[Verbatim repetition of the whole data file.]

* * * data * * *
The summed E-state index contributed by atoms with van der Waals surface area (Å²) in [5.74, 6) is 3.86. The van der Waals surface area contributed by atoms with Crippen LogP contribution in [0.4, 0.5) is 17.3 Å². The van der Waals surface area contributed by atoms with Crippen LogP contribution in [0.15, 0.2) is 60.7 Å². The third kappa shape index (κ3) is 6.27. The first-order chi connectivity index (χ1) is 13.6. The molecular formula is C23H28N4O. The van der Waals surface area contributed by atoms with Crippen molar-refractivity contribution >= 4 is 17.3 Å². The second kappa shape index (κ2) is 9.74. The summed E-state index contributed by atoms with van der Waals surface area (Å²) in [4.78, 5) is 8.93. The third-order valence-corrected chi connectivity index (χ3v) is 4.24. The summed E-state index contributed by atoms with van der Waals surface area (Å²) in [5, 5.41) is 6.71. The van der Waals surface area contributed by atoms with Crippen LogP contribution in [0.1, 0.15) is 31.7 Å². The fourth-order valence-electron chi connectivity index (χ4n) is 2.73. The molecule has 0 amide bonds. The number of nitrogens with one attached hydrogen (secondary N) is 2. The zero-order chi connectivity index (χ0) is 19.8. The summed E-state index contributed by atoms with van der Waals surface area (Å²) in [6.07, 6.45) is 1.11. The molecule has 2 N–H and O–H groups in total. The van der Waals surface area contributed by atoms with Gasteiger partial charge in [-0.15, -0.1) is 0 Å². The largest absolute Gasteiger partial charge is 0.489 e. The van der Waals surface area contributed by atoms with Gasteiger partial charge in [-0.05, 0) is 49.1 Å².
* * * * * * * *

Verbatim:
The summed E-state index contributed by atoms with van der Waals surface area (Å²) in [5.74, 6) is 3.86. The van der Waals surface area contributed by atoms with Crippen LogP contribution in [0.4, 0.5) is 17.3 Å². The van der Waals surface area contributed by atoms with Crippen LogP contribution in [0.15, 0.2) is 60.7 Å². The third kappa shape index (κ3) is 6.27. The first-order chi connectivity index (χ1) is 13.6. The molecular formula is C23H28N4O. The van der Waals surface area contributed by atoms with Crippen molar-refractivity contribution >= 4 is 17.3 Å². The second kappa shape index (κ2) is 9.74. The summed E-state index contributed by atoms with van der Waals surface area (Å²) in [4.78, 5) is 8.93. The third-order valence-corrected chi connectivity index (χ3v) is 4.24. The summed E-state index contributed by atoms with van der Waals surface area (Å²) in [5, 5.41) is 6.71. The van der Waals surface area contributed by atoms with Crippen LogP contribution in [0.1, 0.15) is 31.7 Å². The fourth-order valence-electron chi connectivity index (χ4n) is 2.73. The molecule has 0 amide bonds. The number of nitrogens with one attached hydrogen (secondary N) is 2. The zero-order chi connectivity index (χ0) is 19.8. The summed E-state index contributed by atoms with van der Waals surface area (Å²) in [6.07, 6.45) is 1.11. The molecule has 2 N–H and O–H groups in total. The van der Waals surface area contributed by atoms with Gasteiger partial charge in [-0.15, -0.1) is 0 Å². The largest absolute Gasteiger partial charge is 0.489 e. The van der Waals surface area contributed by atoms with Gasteiger partial charge in [-0.05, 0) is 49.1 Å².